Latino Representation in State Houses and Congress

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  • Format: Hardcover
  • Copyright: 2010-12-20
  • Publisher: Cambridge University Press

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This book argues that Latino representation in U.S. legislative institutions is shaped not only by demographics but by legislative institutional design, as well as elite-driven methods, features of the electoral system, and the increasing mainstreaming of Latinos in American society. The election of Latino legislators in the United States is thus complex and varied. This book provides evidence on how successful Latinos have been in winning state legislative and congressional districts in which they have no natural advantage. In particular, this book demonstrates that Latino candidates benefit from higher percentages of Latino citizens in the state, more liberal citizenries, and citizen legislatures. Jason Casellas argues that the legislatures most conducive to the election of Latino candidates are Florida, New Mexico, and California, whereas the least conducive are the U.S. House and New York.

Table of Contents

List of Tablesp. x
List of Figuresp. xiii
Acknowledgmentsp. xv
Introductionp. 1
Latinos in American Societyp. 4
Latino Political Incorporationp. 9
The Concept of Representationp. 10
Brief Discussion of Subsequent Chaptersp. 15
Latinos in Legislatures: Historical and Theoretical Settingp. 19
Literature on Latinos in Legislaturesp. 22
Other Minorities in Legislatures and Redisrictingp. 25
Research Questionsp. 28
Types of Datap. 30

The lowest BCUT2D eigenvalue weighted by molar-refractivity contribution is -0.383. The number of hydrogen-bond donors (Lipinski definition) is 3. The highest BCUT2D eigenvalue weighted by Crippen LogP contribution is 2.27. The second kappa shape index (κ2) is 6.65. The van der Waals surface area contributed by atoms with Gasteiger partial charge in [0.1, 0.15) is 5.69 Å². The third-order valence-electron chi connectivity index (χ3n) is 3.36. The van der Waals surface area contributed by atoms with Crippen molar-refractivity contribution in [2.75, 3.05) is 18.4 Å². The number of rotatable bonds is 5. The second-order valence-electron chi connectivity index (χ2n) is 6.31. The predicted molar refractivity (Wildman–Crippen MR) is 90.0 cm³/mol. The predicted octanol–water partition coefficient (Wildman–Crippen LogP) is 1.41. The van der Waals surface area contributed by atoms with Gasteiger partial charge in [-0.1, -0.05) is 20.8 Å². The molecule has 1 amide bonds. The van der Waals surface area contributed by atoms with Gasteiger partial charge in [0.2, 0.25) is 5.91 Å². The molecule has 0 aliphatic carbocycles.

Choice of Legislaturesp. 32
The Effects of Population, Turnover, and Term Limits on Latino Representationp. 33
Turnover, Professionalization, and Term Limitsp. 34
Methodsp. 41
Institutional and Demographic Determinants of Latino Representationp. 43
Conclusionp. 46
District Composition and the Election of Latino Candidatesp. 51
Redisricting after the Voting Rights Act of 1965p. 52
Methodsp. 56
United States Housep. 57
Overall Findingsp. 59
New Mexicop. 63
Californiap. 64
Texasp. 65
Arizonap. 67
Floridap. 68
New Yorkp. 70
New Jerseyp. 72
Conclusionp. 73
Electing Latinos in Non-Latino Majority Districtsp. 76
Methodologyp. 78
The Elite-Driven Processp. 82
Features of the Electoral Systemp. 91
Latino Republicansp. 101
Conclusionp. 103
Voices from Within: How Latino Legislators See Themselvesp. 106
Methodologyp. 108
Background, Political Past, and Election to Current Positionp. 110
Legislators' Perceptions of Competitivenessp. 112
How They View Their Districtsp. 113
Issue Priorities of Latino Legislatorsp. 115
Perceptions of Representationp. 118
Does Partisanship Trump Ethnicity?p. 120
Conclusionp. 122
Roll Call Voting Behavior of Latino Legislatorsp. 125
Background of Latinos in Colorado, New Jersey, and Texasp. 126
What We Know About Latino Roll Call Voting Behaviorp. 128
Data and Methodsp. 130
Findingsp. 131
Conclusionp. 136
Conclusionp. 138
Legislatures and Legislators Matterp. 139
Not All States Are Equal: Institutions and Demographics Matterp. 140
The Mainstreaming of Latinos in U.S. Legislaturesp. 142
African Americans and Latinosp. 143
Party Outreach Extends Beyond Presidential Racesp. 143
Latino Pan-Ethnic Identity Despite District Differencesp. 145
Variations in Latino Legislators' Voting Recordsp. 145
p. 147
p. 149
p. 157
p. 159
p. 161
Referencesp. 163
Indexp. 175
Table of Contents provided by Ingram. All Rights Reserved.

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